Translation: I'm not ruling anybody in or out.

Finally, what is Sparano's assessment of his current wide receivers? Well, let me just tell you what he was willing to share.

"We haven't changed the receiving corps since the season ended," Sparano said. "I liked them during the season, I like that group of players. I do think that we some young players that were on the practice squad in Taurus Johnson and Julius Pruitt, and of course, Pat Turner, who didn't play and I'm anxious to see compete.

"These players did a great job every day in practice against our defense, so I'm kind of anxious to see, when you don't have those goggles on, and you not in a game week, and worried about screwing up rotations and those kind of thing. These players compete. I'm really anxious to watch that. But the top of that group, with Teddy Ginn and Davone Bess and Greg Camarillo and Brian Hartlin, I'm really pleased with what those guys have done this offseason and how hard they've worked during the course of this offseason. So we'll see as we go forward, but I would expect to see a better group of people of that group of people."

I would expect to see some difference in the group, however. That is almost certain. And Sparano pretty much admitted as much later.

"Do we want people to come in and compete? Absolutely," he said. "Do they know there's going to be someone in there to compete whether it's a younger player or the young players already on this roster? I'd say yeah. Sure they do. They know that. That's what we're festering down there right now. It's a competition. No job is safe. You got to go into training camp and you got to show us."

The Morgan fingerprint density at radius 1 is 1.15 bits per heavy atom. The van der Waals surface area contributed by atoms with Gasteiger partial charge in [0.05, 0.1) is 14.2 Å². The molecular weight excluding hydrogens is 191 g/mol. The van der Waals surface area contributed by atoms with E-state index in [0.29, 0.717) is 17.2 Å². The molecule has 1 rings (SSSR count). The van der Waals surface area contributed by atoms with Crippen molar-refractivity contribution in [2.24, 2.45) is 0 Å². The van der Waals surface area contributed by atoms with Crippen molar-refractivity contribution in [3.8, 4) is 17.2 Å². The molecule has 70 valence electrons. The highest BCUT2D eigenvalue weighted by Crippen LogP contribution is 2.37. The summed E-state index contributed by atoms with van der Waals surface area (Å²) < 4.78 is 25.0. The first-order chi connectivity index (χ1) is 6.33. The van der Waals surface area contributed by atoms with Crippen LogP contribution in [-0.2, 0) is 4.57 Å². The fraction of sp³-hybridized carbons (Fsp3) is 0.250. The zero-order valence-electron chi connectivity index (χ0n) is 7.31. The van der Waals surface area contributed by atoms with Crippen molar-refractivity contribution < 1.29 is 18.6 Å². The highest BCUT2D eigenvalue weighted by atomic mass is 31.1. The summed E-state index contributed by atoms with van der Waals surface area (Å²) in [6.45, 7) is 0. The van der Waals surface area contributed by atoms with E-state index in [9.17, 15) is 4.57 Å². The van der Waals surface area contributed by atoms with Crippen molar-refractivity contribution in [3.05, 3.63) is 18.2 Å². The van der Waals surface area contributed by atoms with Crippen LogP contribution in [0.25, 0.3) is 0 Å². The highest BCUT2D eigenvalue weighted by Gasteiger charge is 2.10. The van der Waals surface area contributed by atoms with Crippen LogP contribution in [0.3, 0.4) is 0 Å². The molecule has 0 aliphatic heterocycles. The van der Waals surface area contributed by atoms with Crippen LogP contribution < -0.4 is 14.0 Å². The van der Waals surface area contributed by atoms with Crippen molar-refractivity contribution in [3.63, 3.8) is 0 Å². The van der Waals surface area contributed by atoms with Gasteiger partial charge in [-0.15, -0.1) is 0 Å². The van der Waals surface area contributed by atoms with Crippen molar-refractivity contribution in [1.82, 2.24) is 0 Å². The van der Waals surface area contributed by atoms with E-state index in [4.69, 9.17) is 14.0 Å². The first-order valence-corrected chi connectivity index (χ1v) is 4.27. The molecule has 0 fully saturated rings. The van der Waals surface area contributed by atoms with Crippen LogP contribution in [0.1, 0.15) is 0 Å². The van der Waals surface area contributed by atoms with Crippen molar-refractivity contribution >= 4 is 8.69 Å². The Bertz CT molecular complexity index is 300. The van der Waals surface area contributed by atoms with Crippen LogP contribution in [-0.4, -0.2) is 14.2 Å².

The Miami Dolphins' view on Patrick Turner

Patrick Turner is a 6-foot-5, 223-pound gift begging to be unwrapped.

But after not getting even one snap on offense and not catching a pass in 2009, the Dolphins are still waiting for Christmas morning to arrive.

So what's the teams view of Turner, or at least they view coach Tony Sparano was willing to share on Tuesday?

It is of a big player that obviously doesn't play big at times. It is of a raw individual who still needs to improve fundamentals. It is of a guy with potential that needs to start showing production.

"I hope he takes the next jump," Sparano said. "I hope he becomes a little more aggressive with the ball, a little more polished with route running, those kind of things and he uses some of the knowlege [wide receivers coach] Karl Dorrell has given him, some of the wisdom that Karl has given him in the last year from a release standpoint and those type of things.

"The fundamental part of the thing with Patrick is the most important thing right now. I want to see that growth. I want to see him more aggressive with the ball when it's in the air. He's a big receiver that I want to see him play big."

And so do we. Desperately.